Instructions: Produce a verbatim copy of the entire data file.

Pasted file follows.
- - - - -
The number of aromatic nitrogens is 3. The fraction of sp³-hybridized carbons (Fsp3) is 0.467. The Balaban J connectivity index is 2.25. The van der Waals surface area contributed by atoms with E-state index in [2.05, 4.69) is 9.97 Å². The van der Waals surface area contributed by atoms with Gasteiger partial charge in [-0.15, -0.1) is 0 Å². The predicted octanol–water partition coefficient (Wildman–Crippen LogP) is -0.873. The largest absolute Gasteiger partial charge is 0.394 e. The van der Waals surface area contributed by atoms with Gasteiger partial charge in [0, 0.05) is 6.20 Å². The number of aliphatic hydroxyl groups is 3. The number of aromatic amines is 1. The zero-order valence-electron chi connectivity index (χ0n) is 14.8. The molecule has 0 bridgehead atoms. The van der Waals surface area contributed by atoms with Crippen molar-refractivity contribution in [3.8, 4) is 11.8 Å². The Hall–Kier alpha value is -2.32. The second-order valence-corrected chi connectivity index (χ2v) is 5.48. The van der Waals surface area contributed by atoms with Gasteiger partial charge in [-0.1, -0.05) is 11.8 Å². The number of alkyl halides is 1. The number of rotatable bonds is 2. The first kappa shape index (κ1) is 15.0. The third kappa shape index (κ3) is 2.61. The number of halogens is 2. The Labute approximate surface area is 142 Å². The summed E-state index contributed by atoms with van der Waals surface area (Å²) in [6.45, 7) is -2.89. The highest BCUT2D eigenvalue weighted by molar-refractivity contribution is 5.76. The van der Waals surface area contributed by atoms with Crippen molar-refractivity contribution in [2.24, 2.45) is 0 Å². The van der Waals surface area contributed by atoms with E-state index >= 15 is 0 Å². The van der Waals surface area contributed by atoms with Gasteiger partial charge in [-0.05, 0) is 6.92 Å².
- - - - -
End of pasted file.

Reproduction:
The number of aromatic nitrogens is 3. The fraction of sp³-hybridized carbons (Fsp3) is 0.467. The Balaban J connectivity index is 2.25. The van der Waals surface area contributed by atoms with E-state index in [2.05, 4.69) is 9.97 Å². The van der Waals surface area contributed by atoms with Gasteiger partial charge in [-0.15, -0.1) is 0 Å². The predicted octanol–water partition coefficient (Wildman–Crippen LogP) is -0.873. The largest absolute Gasteiger partial charge is 0.394 e. The van der Waals surface area contributed by atoms with Gasteiger partial charge in [0, 0.05) is 6.20 Å². The number of aliphatic hydroxyl groups is 3. The number of aromatic amines is 1. The zero-order valence-electron chi connectivity index (χ0n) is 14.8. The molecule has 0 bridgehead atoms. The van der Waals surface area contributed by atoms with Crippen molar-refractivity contribution in [3.8, 4) is 11.8 Å². The Hall–Kier alpha value is -2.32. The second-order valence-corrected chi connectivity index (χ2v) is 5.48. The van der Waals surface area contributed by atoms with Gasteiger partial charge in [-0.1, -0.05) is 11.8 Å². The number of alkyl halides is 1. The number of rotatable bonds is 2. The first kappa shape index (κ1) is 15.0. The third kappa shape index (κ3) is 2.61. The number of halogens is 2. The Labute approximate surface area is 142 Å². The summed E-state index contributed by atoms with van der Waals surface area (Å²) in [6.45, 7) is -2.89. The highest BCUT2D eigenvalue weighted by molar-refractivity contribution is 5.76. The van der Waals surface area contributed by atoms with Crippen molar-refractivity contribution in [2.24, 2.45) is 0 Å². The van der Waals surface area contributed by atoms with E-state index >= 15 is 0 Å². The van der Waals surface area contributed by atoms with Gasteiger partial charge in [-0.05, 0) is 6.92 Å².